— With AAP.
Over the past few days, Cricket Australia have come under fire for sacking a female employee after she tweeted her support for abortion reform in Tasmania.
In February, Cricket Australia employee Angela Williamson was forced to fly interstate for a pregnancy termination after Tasmania’s only abortion clinic was closed down in January.
Distressed and fearing for other women who would have to go through the same ordeal, the mum-of-three took to social media to advocate for change.
In tweets on her personal account that have since been removed, Williamson described Tasmania’s abortion situation as a “disgrace” and “gutless”.
But shortly after, a senior Liberal government staffer sent screenshots of her Twitter comments to her employer Cricket Australia, in what Williamson believes was an attempt to have her sacked.
According to Fairfax reports, 39-year-old Williamson was told her tweets, which shared her distress at having to travel interstate for her abortion, had “damaged” her relationship with the government and as a result, she was sacked from her role as a manager of public policy and government relations.
“For speaking up, I lost my job with Cricket Australia,” Williamson told the Sydney Morning Herald.
“I was in shock trying to understand the situation I’d found myself in, and how publicly expressing my political opinion in a tweet had led to this situation at work,” she said.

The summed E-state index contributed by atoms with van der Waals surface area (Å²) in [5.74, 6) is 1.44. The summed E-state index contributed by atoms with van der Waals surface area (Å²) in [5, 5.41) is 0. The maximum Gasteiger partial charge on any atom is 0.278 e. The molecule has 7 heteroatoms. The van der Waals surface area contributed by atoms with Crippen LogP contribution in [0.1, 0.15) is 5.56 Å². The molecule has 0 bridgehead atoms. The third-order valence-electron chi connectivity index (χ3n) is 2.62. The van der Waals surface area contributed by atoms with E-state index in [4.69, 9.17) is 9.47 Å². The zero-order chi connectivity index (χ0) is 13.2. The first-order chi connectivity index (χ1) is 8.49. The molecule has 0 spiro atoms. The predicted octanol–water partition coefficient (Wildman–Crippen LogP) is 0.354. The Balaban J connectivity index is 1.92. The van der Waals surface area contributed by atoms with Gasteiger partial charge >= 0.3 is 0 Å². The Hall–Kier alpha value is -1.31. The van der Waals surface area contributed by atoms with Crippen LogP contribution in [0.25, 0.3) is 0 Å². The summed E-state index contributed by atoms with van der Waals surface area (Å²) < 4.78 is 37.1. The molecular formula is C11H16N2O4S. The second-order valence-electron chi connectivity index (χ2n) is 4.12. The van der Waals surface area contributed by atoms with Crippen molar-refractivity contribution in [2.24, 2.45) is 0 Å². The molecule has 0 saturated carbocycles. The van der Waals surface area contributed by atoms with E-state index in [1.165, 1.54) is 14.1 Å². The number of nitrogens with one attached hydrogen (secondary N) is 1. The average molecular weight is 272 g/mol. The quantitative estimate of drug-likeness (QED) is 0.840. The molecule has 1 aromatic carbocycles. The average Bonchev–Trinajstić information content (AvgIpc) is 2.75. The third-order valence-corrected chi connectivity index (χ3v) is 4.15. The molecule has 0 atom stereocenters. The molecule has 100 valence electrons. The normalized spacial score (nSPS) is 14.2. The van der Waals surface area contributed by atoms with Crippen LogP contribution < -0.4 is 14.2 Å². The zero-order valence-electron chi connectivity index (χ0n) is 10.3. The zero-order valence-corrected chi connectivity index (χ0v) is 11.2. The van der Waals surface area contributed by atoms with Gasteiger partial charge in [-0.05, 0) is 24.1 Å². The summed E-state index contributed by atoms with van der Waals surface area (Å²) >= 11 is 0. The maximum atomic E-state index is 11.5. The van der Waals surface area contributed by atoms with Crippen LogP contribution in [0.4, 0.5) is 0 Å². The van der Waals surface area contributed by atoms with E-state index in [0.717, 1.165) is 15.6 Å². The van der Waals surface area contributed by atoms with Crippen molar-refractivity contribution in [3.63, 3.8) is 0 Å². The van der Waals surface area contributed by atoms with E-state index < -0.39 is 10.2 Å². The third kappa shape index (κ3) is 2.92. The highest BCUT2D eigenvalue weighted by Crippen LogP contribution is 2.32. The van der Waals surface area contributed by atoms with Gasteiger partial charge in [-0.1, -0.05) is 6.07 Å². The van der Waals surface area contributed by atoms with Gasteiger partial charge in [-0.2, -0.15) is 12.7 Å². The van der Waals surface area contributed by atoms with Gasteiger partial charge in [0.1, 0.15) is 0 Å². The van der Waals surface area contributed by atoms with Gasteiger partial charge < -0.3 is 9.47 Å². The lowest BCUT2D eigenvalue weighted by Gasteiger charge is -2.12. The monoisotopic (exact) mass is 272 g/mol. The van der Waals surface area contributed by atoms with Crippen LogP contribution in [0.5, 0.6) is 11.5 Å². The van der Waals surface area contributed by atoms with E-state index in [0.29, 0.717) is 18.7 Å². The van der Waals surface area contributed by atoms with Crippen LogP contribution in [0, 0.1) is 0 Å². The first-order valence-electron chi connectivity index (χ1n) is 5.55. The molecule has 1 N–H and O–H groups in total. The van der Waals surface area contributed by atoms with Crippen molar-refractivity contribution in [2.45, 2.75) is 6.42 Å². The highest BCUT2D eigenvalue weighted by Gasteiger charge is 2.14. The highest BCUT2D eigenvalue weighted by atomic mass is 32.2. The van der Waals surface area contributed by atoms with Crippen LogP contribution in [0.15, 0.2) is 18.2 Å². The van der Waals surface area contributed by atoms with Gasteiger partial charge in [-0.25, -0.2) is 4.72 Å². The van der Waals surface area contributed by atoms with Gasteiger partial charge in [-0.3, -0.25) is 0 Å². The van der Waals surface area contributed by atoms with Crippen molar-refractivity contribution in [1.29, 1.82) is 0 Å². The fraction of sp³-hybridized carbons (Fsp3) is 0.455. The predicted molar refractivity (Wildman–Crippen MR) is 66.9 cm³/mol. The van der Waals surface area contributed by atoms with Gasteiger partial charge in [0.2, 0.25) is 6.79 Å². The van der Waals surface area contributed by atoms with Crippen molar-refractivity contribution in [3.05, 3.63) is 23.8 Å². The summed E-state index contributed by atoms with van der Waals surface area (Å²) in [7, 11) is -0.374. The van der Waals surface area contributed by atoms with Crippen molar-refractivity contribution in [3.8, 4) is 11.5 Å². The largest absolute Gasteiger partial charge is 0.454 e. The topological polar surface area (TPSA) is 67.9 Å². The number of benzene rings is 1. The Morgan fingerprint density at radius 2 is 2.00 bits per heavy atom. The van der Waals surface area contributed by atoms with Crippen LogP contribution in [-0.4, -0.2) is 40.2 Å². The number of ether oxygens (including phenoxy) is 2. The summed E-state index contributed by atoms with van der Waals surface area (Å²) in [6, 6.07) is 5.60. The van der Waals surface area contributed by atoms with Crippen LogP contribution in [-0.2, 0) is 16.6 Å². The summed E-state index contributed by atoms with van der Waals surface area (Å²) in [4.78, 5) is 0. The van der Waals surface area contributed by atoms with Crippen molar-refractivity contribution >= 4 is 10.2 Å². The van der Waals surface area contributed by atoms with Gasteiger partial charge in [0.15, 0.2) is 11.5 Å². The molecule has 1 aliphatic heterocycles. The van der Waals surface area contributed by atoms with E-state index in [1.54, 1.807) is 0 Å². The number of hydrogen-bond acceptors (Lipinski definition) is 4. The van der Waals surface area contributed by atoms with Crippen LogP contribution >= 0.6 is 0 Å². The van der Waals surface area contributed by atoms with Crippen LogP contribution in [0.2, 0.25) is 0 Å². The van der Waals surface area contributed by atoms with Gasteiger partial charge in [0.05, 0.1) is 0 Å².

Shortly after Williamson posted her tweets, she reportedly met with a “senior member of government” to discuss her experience with abortion services in Tasmania and to advocate for reform.
But a week later, Cricket Australia complained about her social media activity, so she reached out and apologised to the government member for causing any offence with her tweets.
Days later, she received a termination letter.
“Cricket Australia has now withdrawn its support [and] we have reached the conclusion that your continued employment with Cricket Australia is untentable,” the terminate letter stated, according to documents obtained by Fairfax.
Watch: Women who had abortions before they were legal.
Social media response
Since news broke of Williamson’s sacking, there has been an outpouring of support online and from public figures, with the story even reaching international headlines.
Labor leader Bill Shorten argued that Cricket Australia’s decision to dismiss Williamson was unfair.
“Women in Tasmania do not have access to the same medical resources that women on the mainland have, this is wrong…” he told reporters yesterday.